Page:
Health and Safety at Work Act

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Key facts

  • The Health and Safety at Work etc. Act (HSWA) places general duties and responsibilities on all people at work, including employers, employees and the self-employed.
  • Your are responsible for ensuring, so far as is reasonably practicable, the health, safety and welfare of all your employees at work plus anyone else who could be affected by your work activities, e.g. guests, casual workers, contractors.
  • Your employees also have a responsibility to take reasonable care of their own health and safety.
  • If you employ more than five people you must have a written health and safety policy.
  • You must carry out a risk assessment to identify and manage any risks.

Your responsibilities as an employer to employees and others

It is your duty to protect the health, safety and welfare of your employees and other people who might be affected by your business, including guests and contractors who enter the premises to undertake work for you such as cleaners and people undertaking maintenance work. You are required to do whatever is reasonably practicable to achieve this.

The Health and Safety at Work Act etc.1974 (HSWA) sets the framework for health and safety regulations in the workplace. The Act places general duties and responsibilities on all people at work, including employers, employees and the self-employed. There are two important responsibilities for an employer:

  • You are responsible for ensuring, so far as is reasonably practicable, the health, safety and welfare of all your employees at work (your employees also have a responsibility to take reasonable care of their own health and safety).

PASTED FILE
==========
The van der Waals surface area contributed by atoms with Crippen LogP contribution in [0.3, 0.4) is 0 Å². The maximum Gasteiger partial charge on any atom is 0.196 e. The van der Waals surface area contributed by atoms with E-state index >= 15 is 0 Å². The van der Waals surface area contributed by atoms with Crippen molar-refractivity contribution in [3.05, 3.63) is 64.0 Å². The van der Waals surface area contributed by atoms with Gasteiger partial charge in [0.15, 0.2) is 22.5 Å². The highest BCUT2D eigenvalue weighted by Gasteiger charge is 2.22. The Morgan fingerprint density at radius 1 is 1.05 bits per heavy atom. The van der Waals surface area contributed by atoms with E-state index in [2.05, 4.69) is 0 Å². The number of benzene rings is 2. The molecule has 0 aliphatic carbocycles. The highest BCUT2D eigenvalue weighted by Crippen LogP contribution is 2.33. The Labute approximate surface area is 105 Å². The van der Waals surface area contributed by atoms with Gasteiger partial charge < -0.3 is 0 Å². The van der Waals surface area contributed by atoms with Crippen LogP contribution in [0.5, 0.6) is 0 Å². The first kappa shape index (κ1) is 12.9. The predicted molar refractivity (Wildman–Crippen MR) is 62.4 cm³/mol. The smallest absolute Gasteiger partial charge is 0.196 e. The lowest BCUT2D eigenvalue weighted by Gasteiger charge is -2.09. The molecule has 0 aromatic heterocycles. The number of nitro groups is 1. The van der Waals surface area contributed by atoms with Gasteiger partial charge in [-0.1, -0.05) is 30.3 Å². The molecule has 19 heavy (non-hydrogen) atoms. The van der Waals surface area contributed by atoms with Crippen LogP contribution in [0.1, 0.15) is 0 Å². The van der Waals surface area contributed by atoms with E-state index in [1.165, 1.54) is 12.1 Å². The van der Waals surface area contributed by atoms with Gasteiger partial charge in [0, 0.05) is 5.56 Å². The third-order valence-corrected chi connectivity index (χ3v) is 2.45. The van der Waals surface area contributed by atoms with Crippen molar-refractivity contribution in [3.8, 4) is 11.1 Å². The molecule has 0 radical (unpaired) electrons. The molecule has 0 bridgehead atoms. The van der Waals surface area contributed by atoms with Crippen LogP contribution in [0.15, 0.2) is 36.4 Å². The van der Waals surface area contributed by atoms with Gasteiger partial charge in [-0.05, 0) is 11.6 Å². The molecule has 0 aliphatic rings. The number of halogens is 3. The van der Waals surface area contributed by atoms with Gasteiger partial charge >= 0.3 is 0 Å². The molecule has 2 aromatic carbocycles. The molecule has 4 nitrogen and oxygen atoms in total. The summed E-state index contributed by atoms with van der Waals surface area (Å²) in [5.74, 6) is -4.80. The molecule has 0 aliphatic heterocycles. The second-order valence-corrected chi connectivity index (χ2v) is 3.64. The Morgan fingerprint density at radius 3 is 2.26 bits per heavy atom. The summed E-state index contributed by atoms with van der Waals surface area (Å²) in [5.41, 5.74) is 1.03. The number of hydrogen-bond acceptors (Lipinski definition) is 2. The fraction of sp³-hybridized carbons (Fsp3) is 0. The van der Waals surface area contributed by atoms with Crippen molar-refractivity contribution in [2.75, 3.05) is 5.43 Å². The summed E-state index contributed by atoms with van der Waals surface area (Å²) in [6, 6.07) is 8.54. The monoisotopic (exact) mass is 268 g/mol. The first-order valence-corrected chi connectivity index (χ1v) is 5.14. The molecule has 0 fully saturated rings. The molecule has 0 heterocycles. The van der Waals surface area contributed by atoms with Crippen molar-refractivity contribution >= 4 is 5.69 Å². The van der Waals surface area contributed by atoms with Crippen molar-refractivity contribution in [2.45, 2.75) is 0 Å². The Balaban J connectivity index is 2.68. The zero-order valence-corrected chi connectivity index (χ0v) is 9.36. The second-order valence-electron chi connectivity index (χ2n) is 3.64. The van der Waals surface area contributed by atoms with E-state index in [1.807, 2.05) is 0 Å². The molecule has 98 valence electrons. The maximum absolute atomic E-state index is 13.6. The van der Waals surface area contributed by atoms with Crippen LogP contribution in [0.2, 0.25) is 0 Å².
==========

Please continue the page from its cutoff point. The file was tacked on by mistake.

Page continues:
• You have a wider responsibility to ensure, again so far as is reasonably practicable, the safety of other people who are affected by your business, for example guests, their children and visitors, a casual worker or a contractor.
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All the health and safety legislation covered in this section relates to employers, employees, the self-employed and the workplace. 

Health and safety law seldom prescribes specific rules for you to follow. Rather, it requires you to undertake whatever measures are necessary to manage safety on your business premises. There are severe penalties for not doing so, which include the possibility of a jail sentence. It is mandatory that you devote time and careful attention to the management of safety in your business; this is at the heart of the law and you cannot fulfil your legal duties by form-filling or cursory treatment of the topic.

Additional health and safety legislation

Other health and safety legislation supplements the HSWA's general responsibilities with specific requirements. The key regulations are covered in the following sections: 

Policy statement and risk assessment

At the heart of health and safety legislation is the requirement for you to undertake a health and safety assessment of your premises, identifying:

  • any significant health and safety risks
  • any group of employees identified as being especially at risk.

On the basis of this assessment you must develop and implement a safety policy to manage any risks that you identify.

If you employ five or more people, your health and safety policy must be written down, including the arrangements for management of safety in your business.

Even if you do not employ five people, it is still good practice to make a written record of your assessment and policy statement. If you do not, it may later be difficult to demonstrate that you have fulfilled your duties under the Health and Safety at Work Act.

For information about how to do a risk assessment see the 'Safety management' section.

Health and safety notices

If you employ anyone, you are required by the Health and Safety Information for Employees Regulations 1989 to display the HSE-approved Health and Safety Law poster.

Alternatively you can provide your employees with individual copies of the same information in a leaflet entitled Your Health, Your Safety - A Guide for Workers.

Enforcement

Local Environmental Health Officers (EHOs) are responsible for enforcing health and safety in hotels, guesthouses, bed and breakfasts, holiday homes and caravan sites.